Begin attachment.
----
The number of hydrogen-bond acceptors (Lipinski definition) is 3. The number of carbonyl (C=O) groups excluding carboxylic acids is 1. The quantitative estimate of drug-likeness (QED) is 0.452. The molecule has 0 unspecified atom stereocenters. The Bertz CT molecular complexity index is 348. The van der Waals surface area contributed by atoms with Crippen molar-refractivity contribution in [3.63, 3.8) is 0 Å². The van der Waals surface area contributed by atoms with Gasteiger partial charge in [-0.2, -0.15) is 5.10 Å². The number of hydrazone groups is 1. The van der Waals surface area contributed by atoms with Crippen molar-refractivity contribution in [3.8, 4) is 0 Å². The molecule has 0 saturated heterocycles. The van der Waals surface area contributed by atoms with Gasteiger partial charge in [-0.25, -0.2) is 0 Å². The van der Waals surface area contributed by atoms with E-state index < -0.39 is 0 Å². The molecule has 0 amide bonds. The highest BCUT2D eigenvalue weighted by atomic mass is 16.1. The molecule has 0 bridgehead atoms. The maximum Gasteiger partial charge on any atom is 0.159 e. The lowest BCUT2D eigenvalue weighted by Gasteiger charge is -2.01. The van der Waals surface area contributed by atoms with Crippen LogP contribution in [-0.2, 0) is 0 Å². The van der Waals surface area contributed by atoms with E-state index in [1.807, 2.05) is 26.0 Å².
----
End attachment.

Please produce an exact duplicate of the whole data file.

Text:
The number of hydrogen-bond acceptors (Lipinski definition) is 3. The number of carbonyl (C=O) groups excluding carboxylic acids is 1. The quantitative estimate of drug-likeness (QED) is 0.452. The molecule has 0 unspecified atom stereocenters. The Bertz CT molecular complexity index is 348. The van der Waals surface area contributed by atoms with Crippen molar-refractivity contribution in [3.63, 3.8) is 0 Å². The van der Waals surface area contributed by atoms with Gasteiger partial charge in [-0.2, -0.15) is 5.10 Å². The number of hydrazone groups is 1. The van der Waals surface area contributed by atoms with Crippen molar-refractivity contribution in [3.8, 4) is 0 Å². The molecule has 0 saturated heterocycles. The van der Waals surface area contributed by atoms with Gasteiger partial charge in [-0.25, -0.2) is 0 Å². The van der Waals surface area contributed by atoms with E-state index < -0.39 is 0 Å². The molecule has 0 amide bonds. The highest BCUT2D eigenvalue weighted by atomic mass is 16.1. The molecule has 0 bridgehead atoms. The maximum Gasteiger partial charge on any atom is 0.159 e. The lowest BCUT2D eigenvalue weighted by Gasteiger charge is -2.01. The van der Waals surface area contributed by atoms with Crippen LogP contribution in [-0.2, 0) is 0 Å². The van der Waals surface area contributed by atoms with E-state index in [1.807, 2.05) is 26.0 Å².